Shorting Treasurys with ETFs

By Dennis Hudachek,

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Source: Bloomberg

TLT returned roughly 1.5 percent over a one-year period, but TBT was down almost 20 percent in the same period. So, with 14 inverse Treasury funds now trading, it’s crucial for investors to really understand how these products work.

Some fund issuers are attempting to mitigate the long-term effects of daily compounding by resetting the leverage monthly , instead of daily . The recently launched triple-leveraged PowerShares DB 3X Short 25+ Year Treasury Bond ETN (NYSE Arca:SBND) is one such example.

But SBND also happens to be based on a futures index, which introduces another variable that investors need to understand clearly before jumping into such securities.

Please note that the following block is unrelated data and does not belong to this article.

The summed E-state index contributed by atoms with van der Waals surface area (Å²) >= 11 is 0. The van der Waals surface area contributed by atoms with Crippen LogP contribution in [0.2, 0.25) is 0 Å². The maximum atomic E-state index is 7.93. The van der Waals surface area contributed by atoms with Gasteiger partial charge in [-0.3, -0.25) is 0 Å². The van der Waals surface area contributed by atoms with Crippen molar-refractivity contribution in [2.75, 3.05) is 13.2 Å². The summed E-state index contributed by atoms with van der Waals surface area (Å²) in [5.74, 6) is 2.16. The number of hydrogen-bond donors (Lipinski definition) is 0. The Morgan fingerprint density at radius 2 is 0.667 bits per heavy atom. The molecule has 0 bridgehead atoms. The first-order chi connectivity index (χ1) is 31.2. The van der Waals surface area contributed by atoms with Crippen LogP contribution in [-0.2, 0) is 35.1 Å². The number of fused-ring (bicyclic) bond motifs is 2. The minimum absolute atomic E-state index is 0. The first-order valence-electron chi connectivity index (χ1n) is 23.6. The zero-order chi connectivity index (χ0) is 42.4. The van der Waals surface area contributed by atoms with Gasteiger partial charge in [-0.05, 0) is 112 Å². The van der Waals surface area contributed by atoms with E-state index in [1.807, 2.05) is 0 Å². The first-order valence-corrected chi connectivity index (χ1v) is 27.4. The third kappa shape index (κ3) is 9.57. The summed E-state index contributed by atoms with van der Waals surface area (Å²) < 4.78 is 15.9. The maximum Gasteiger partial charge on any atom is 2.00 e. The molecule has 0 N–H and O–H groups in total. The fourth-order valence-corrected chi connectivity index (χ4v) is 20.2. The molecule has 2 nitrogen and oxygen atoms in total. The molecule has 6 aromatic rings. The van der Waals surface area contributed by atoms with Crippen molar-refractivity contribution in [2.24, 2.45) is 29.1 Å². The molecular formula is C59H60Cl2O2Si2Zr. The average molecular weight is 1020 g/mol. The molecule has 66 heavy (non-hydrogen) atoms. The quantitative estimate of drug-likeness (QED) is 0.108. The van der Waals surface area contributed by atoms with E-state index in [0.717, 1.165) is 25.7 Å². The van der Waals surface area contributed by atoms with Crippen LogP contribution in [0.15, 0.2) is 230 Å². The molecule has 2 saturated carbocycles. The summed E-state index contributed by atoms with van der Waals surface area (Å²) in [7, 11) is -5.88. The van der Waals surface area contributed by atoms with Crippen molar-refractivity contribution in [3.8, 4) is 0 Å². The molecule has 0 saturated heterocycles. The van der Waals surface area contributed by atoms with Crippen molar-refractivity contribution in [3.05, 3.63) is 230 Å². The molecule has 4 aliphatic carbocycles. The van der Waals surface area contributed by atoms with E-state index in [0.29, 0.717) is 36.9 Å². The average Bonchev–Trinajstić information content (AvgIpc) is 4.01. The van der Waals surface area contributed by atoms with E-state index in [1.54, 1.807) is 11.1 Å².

Investors do have various factors to consider when shorting Treasurys through ETFs. But currently, no inverse funds currently provide perfect one-for-one inverse exposure for the long-haul because leveraged and inverse funds really aren’t designed for long-term investing.

That said, for those intent on holding inverse funds for an extended period to short Treasurys, all the volatility and uncertainty these days means that non-leveraged inverse funds like TBF might be a safer play than leveraged inverse funds such as TBT.


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Copyright ® 2011 IndexUniverse LLC . All Rights Reserved.

The views and opinions expressed herein are the views and opinions of the author and do not necessarily reflect those of Nasdaq, Inc.

This article appears in: Investing ETFs
Referenced Stocks: IEF , SBND , TBF , TBT , TLT

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